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Confusional States - Level 3
Terms in this set (30)
Water restriction, for severe symptoms infusion of hypertonic saline with or without intravenous furosemide.
What is the treatment for hyponatremia?
A disorder of white matter associated with excessively rapid correction of hyponatremia that can produce a confusional state, paraparesis or quadriparesis, dysarthria, dysphagia, hyper or hyporeflexia, and extensor plantar responses.
What is central pontine myelinolysis?
Overt or latent tetany.
What is the most characteristic physical sign seen in hypocalcemia?
Neuronal loss, demyelination, and gliosis in periventricular gray matter.
What pathologic features are seen in Wernicke's encephalopathy?
What CSF abnormality is seen in hepatic encephalopathy?
Acute confusional state, skin rash, fever, vomiting, headache, neck stiffness, skin abscess, otitis, coma, seizures, cranial nerve palsy.
What signs and symptoms may be seen in meningococcal meningitis?
Acute confusional state, headache, fever, meningismus, neck stiffness, jaundice, organomegaly, orchitis.
What signs and symptoms may be seen in viral meningitis?
Supportive management (exception: acyclovir for herpes simplex encephalitis). Acetaminophen for headache and fever, phenytoin for seizures, mechanical ventilation and IV or NG feeding in comatose patients.
What is the treatment for viral meningitis/encephalitis?
Children and young adults.
What age demographics are most frequently affected with viral meningitis?
CSF pressure is normal or increased, lymphocytic or monocytic pleocystosis is present, with cell counts usually less than 1000/mL, protein is normal or slightly increased, glucose is usually normal.
What CSF abnormality is seen in viral meningitis?
Mumps, herpes zoster, and herpes simplex encephalitis.
Which viruses may cause viral meningitis with decreased CSF glucose?
Headache, lethargy, acute confusional state, nausea, vomiting, visual loss, seizures, meningismus, papilledema, spinal tenderness. In diabetic patients infected with Mucor: facial pain, eye pain, nasal discharge, proptosis, visual loss.
What are some signs and symptoms of fungal meningitis?
Fever, chills, myalgia, nausea, vomiting, anemia, renal failure, hypoglycemia, acute confusional states, seizures, and pulmonary edema.
What are clinical features of malaria?
None, as toxoplasmosis is normally asymptomatic in healthy individuals. Symptomatic infection is associated with underlying malignancy (e.g. Hodgkin disease), immunosuppressive therapy, or HIV infection.
In healthy individuals, what is the most common presentation of toxoplasmosis?
Multiple calcifications and ring enhancing lesions.
What MRI findings are seen in cerebral toxoplasmosis?
It is caused by free-living ameba Naegleria fowleri when patients are exposed to polluted water. N. fowleri enters the CNS through the cribiform plate. Produces a diffuse meningoencephalitis that affects the base of frontal lobes and posterior fossa, typically fatal within 1 week.
What causes primary amebic meningoencephalitis?
Through the cribiform plate. Produces a diffuse meningoencephalitis that affects the base of frontal lobes and posterior fossa, typically fatal within 1 week.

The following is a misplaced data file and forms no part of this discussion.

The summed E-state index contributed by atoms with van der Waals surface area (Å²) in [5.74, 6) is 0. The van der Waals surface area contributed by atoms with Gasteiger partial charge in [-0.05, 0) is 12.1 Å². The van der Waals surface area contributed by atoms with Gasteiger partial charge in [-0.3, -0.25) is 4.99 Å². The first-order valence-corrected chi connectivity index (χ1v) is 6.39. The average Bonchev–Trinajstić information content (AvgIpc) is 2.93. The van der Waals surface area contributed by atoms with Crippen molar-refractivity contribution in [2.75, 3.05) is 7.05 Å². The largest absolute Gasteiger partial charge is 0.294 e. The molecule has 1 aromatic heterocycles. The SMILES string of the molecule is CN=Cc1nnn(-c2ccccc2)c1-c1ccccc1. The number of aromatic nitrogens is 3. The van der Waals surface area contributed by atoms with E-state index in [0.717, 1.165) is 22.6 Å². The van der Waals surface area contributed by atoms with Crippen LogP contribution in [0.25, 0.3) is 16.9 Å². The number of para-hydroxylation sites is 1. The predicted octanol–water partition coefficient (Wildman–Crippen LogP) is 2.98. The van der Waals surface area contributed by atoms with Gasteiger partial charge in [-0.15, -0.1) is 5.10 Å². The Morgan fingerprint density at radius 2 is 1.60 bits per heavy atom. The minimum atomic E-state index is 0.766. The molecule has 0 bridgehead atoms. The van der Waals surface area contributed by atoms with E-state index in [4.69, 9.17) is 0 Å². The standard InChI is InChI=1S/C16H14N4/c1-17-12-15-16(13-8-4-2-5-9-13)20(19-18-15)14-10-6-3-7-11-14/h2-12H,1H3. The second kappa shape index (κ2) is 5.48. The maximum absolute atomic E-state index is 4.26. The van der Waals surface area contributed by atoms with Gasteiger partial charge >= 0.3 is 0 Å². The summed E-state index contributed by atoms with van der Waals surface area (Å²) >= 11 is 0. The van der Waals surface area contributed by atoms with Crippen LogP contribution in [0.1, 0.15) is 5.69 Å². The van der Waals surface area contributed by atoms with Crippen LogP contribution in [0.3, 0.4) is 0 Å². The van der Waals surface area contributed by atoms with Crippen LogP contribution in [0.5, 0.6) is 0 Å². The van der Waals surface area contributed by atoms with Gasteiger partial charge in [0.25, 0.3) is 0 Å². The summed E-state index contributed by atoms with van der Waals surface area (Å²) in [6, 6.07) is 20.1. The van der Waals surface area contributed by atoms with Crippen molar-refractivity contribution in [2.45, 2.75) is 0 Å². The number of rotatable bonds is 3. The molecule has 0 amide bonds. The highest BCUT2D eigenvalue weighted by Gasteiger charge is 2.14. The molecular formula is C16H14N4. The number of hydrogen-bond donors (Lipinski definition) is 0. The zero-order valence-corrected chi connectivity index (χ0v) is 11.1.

How does Naegleria fowleri gain entry to CNS?
Lower motor neuron weakness (78%), absent tendon reflex (60%), cognitive disturbance (50%), extensor plantar response (50%), dermatomal sensory deficit (50%), gait disturbance (46%), headache (38%), ophthalmoplegia (30%), altered mentation (25%), facial weakness (25%).
What are the most common signs and symptoms of leptomeningeal metastases?
9x more common in women than in men and usually has its onset between the ages of 10 and 40 years.
Describe the profile of a patient with SLE?
Antinuclear antibodies, anemia, hypocomplementemia, antinative DNA antibodies, leukopenia, and autoantibodies against ribosomal P proteins.
What laboratory findings are seen in SLE?
Pathologic activation of the coagulation and fibrinolytic systems in the setting of an underlying disorder such as sepsis, malignancy or trauma.
What is disseminated intravascular coagulation (DIC)?
Confusional states, coma, focal signs, and seizures.
What neurologic clinical findings are associated with DIC?
Treatment is directed at the underlying disease. Transfusion of RBCs, platelets, and coagulation factors from fresh frozen plasma and administration of heparin may be indicated.
What is the treatment for DIC?
It is a rare multisystem disorder defined by the pentad of: thrombocytopenic purpura, microangiopathic hemolytic anemia, neurologic dysfunction, fever, and renal disease.
What is thrombotic thrombocytopenic purpura (TTP)?
Altered consciousness, headache, focal neurologic signs, seizures or cutaneous purpura, ecchymosis or petichiae. Other symptoms may include malaise, fatigue, generalized weakness, nausea, vomiting, diarrhea, fever, and/or abdominal pain.
How do patients with TTP most often present?
Plasma exchange is the primary treatment and is sometimes combined with prednisone and antiplatelet agents.
What is the treatment for TTP?
What is the most common cause of dementia?
Atrophy of this anatomical structure in the brain is consistent with a diagnosis of Wernicke's encephalopathy?
What is a pseudonym for psychosis due to B12 deficiency?
Lactulose and Rifaximin
What are two treatments recommended in hepatic encephalopathy?
THIS SET IS OFTEN IN FOLDERS WITH...
Confusional States - Level 1
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Seizures and Syncope - Level 2
Motor Disorders - Level 1
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